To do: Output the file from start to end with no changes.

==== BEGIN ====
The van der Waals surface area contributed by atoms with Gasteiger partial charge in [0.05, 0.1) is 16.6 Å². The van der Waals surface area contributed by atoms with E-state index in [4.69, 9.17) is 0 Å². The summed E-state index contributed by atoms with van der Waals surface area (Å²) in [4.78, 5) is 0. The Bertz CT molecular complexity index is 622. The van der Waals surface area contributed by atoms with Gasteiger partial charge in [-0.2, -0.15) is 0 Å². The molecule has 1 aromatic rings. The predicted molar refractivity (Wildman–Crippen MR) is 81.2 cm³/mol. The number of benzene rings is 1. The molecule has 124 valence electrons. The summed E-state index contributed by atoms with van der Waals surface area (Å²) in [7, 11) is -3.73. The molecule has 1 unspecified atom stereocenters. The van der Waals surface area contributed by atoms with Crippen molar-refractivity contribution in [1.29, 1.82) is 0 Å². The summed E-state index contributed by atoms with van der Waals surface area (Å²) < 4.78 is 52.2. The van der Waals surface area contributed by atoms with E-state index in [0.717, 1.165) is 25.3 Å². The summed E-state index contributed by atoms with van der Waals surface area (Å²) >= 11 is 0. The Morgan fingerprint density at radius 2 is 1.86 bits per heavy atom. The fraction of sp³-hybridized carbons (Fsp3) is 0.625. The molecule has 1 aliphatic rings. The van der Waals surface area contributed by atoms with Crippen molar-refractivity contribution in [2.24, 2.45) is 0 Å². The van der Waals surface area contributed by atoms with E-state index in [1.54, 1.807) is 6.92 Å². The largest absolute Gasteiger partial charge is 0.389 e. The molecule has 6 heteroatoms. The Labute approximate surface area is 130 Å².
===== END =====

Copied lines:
The van der Waals surface area contributed by atoms with Gasteiger partial charge in [0.05, 0.1) is 16.6 Å². The van der Waals surface area contributed by atoms with E-state index in [4.69, 9.17) is 0 Å². The summed E-state index contributed by atoms with van der Waals surface area (Å²) in [4.78, 5) is 0. The Bertz CT molecular complexity index is 622. The van der Waals surface area contributed by atoms with Gasteiger partial charge in [-0.2, -0.15) is 0 Å². The molecule has 1 aromatic rings. The predicted molar refractivity (Wildman–Crippen MR) is 81.2 cm³/mol. The number of benzene rings is 1. The molecule has 124 valence electrons. The summed E-state index contributed by atoms with van der Waals surface area (Å²) in [7, 11) is -3.73. The molecule has 1 unspecified atom stereocenters. The van der Waals surface area contributed by atoms with Crippen molar-refractivity contribution in [1.29, 1.82) is 0 Å². The summed E-state index contributed by atoms with van der Waals surface area (Å²) < 4.78 is 52.2. The van der Waals surface area contributed by atoms with E-state index in [0.717, 1.165) is 25.3 Å². The summed E-state index contributed by atoms with van der Waals surface area (Å²) >= 11 is 0. The Morgan fingerprint density at radius 2 is 1.86 bits per heavy atom. The fraction of sp³-hybridized carbons (Fsp3) is 0.625. The molecule has 1 aliphatic rings. The van der Waals surface area contributed by atoms with Crippen molar-refractivity contribution in [2.24, 2.45) is 0 Å². The van der Waals surface area contributed by atoms with E-state index in [1.54, 1.807) is 6.92 Å². The largest absolute Gasteiger partial charge is 0.389 e. The molecule has 6 heteroatoms. The Labute approximate surface area is 130 Å².